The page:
Maternal provisioning of sequestered defensive steroids by the Asian snake Rhabdophis tigrinus
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Rhabdophis tigrinus obtains defensive steroids (bufadienolides) from its diet and sequesters those compounds in specialized structures on its neck known as nuchal glands. Hatchling snakes lacking these steroids must acquire them from toads consumed as prey. Here we show that females provision bufadienolides to their offspring in amounts correlated to the quantity in their own nuchal glands; thus, chemically protected mothers produce defended offspring. Bufadienolides can be provisioned to embryos via deposition in yolk and by transfer across the egg membranes within the oviducts. Maternally provisioned bufadienolides persist in the nuchal glands of juvenile snakes from the time of hatching in late summer until the following spring, when toads of ingestible size become abundant. Therefore, maternal provisioning may provide chemical protection from predators for young R. tigrinus in the absence of dietary sources of bufadienolides.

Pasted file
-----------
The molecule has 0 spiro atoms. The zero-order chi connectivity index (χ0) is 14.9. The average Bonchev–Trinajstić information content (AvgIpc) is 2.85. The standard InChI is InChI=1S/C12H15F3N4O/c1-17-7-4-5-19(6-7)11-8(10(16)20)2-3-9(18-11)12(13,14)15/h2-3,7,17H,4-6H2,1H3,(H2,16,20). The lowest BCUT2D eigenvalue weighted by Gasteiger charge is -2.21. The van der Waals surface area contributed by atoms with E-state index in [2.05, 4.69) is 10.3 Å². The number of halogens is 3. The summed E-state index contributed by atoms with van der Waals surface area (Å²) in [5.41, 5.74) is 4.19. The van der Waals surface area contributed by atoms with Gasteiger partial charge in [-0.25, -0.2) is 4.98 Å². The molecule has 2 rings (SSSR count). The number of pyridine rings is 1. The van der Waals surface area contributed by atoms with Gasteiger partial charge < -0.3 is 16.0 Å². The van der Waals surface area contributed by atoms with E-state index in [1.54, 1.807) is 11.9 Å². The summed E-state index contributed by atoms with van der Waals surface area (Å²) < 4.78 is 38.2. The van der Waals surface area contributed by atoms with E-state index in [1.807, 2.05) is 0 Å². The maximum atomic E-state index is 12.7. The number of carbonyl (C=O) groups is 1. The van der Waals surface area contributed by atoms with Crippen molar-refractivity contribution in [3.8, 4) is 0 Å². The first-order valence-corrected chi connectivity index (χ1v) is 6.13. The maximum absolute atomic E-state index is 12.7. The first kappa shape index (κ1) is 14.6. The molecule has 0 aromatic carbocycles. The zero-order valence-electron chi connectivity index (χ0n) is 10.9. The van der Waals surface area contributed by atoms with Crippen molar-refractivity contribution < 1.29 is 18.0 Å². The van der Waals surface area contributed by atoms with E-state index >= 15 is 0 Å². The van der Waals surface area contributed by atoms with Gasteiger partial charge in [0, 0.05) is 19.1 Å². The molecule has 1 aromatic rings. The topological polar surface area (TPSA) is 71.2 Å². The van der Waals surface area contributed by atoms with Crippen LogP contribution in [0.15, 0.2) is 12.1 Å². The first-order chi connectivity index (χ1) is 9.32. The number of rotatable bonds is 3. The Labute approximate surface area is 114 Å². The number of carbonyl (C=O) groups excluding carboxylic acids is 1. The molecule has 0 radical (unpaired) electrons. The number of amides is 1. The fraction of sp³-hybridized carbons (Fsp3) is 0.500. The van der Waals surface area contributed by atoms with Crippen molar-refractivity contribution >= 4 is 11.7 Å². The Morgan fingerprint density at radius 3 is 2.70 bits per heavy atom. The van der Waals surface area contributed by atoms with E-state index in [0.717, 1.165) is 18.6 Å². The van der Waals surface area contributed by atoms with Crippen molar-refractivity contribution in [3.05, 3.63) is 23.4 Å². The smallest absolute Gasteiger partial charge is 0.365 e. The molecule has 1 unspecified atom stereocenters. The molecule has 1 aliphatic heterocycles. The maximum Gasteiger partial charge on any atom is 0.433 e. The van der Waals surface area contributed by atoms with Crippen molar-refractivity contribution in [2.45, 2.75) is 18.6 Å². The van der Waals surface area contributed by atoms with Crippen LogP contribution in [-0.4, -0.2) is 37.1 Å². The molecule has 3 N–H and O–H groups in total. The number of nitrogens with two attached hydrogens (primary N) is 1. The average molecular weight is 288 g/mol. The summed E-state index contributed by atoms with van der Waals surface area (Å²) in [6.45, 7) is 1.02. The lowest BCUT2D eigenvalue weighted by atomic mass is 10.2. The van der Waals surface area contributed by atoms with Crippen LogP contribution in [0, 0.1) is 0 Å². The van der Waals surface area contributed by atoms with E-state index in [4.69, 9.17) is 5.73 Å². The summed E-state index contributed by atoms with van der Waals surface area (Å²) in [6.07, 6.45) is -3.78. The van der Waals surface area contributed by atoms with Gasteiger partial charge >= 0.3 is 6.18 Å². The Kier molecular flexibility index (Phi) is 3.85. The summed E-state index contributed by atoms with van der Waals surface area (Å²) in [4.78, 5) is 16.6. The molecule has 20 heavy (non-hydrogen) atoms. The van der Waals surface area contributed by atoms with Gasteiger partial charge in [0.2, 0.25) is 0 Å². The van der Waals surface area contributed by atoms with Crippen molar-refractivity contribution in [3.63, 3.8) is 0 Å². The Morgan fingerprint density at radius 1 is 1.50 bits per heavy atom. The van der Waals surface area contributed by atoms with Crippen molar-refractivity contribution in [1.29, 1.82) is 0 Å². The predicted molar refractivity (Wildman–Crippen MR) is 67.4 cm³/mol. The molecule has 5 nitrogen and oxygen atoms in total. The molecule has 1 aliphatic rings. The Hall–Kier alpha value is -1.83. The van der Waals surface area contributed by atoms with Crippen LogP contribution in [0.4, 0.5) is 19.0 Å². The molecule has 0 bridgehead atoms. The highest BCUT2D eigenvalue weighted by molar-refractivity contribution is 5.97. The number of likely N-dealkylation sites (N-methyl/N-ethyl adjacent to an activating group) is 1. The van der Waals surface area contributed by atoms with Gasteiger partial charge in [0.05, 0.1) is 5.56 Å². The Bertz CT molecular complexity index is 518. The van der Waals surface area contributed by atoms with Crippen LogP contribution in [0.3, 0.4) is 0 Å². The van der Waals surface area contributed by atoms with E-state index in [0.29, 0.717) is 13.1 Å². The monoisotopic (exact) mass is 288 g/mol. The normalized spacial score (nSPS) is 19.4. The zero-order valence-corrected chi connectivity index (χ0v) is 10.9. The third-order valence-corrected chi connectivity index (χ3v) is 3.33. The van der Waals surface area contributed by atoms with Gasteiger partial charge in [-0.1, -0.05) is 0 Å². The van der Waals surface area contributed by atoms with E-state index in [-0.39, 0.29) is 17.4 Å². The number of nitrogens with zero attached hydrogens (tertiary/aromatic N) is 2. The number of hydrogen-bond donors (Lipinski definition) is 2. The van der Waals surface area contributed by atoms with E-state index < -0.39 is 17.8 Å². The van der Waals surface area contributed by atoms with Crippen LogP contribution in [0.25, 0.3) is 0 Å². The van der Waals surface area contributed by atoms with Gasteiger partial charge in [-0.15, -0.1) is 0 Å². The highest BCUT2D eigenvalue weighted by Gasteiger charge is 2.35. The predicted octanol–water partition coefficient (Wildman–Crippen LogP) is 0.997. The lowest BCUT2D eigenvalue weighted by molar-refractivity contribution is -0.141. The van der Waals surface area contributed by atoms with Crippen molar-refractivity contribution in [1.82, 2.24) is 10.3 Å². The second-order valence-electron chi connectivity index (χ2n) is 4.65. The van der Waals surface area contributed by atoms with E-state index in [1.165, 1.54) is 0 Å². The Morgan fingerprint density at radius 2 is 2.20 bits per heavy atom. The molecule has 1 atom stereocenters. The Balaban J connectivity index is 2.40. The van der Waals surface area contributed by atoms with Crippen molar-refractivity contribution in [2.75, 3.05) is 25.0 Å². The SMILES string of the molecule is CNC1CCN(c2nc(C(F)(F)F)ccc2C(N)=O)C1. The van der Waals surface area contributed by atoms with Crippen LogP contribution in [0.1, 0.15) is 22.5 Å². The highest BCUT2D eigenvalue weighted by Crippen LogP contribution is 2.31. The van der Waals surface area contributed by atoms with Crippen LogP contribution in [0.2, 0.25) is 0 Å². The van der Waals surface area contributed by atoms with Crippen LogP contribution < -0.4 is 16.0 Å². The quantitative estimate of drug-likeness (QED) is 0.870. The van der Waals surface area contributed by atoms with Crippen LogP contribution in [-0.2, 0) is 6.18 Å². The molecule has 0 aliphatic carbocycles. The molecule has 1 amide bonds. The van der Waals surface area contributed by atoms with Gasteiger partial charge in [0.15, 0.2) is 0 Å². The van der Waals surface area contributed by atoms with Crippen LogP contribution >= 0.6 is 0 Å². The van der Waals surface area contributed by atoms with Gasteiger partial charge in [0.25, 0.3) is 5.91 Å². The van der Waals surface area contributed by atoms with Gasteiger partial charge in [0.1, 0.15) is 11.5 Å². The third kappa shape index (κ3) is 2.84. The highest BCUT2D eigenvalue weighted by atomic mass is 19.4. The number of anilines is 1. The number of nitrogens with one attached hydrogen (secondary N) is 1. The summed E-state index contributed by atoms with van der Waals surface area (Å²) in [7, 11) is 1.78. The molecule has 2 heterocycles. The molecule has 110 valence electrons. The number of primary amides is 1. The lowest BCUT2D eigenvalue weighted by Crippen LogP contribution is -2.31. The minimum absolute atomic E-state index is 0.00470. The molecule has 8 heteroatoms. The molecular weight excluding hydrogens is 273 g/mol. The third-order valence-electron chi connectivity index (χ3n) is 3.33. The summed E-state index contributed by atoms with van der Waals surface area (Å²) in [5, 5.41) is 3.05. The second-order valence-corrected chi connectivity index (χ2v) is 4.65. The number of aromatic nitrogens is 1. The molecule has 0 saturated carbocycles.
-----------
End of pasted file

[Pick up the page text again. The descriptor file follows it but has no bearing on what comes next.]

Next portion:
Keywords.Dietary toxins Bufo bufadienolide nuchal glands antipredator defense
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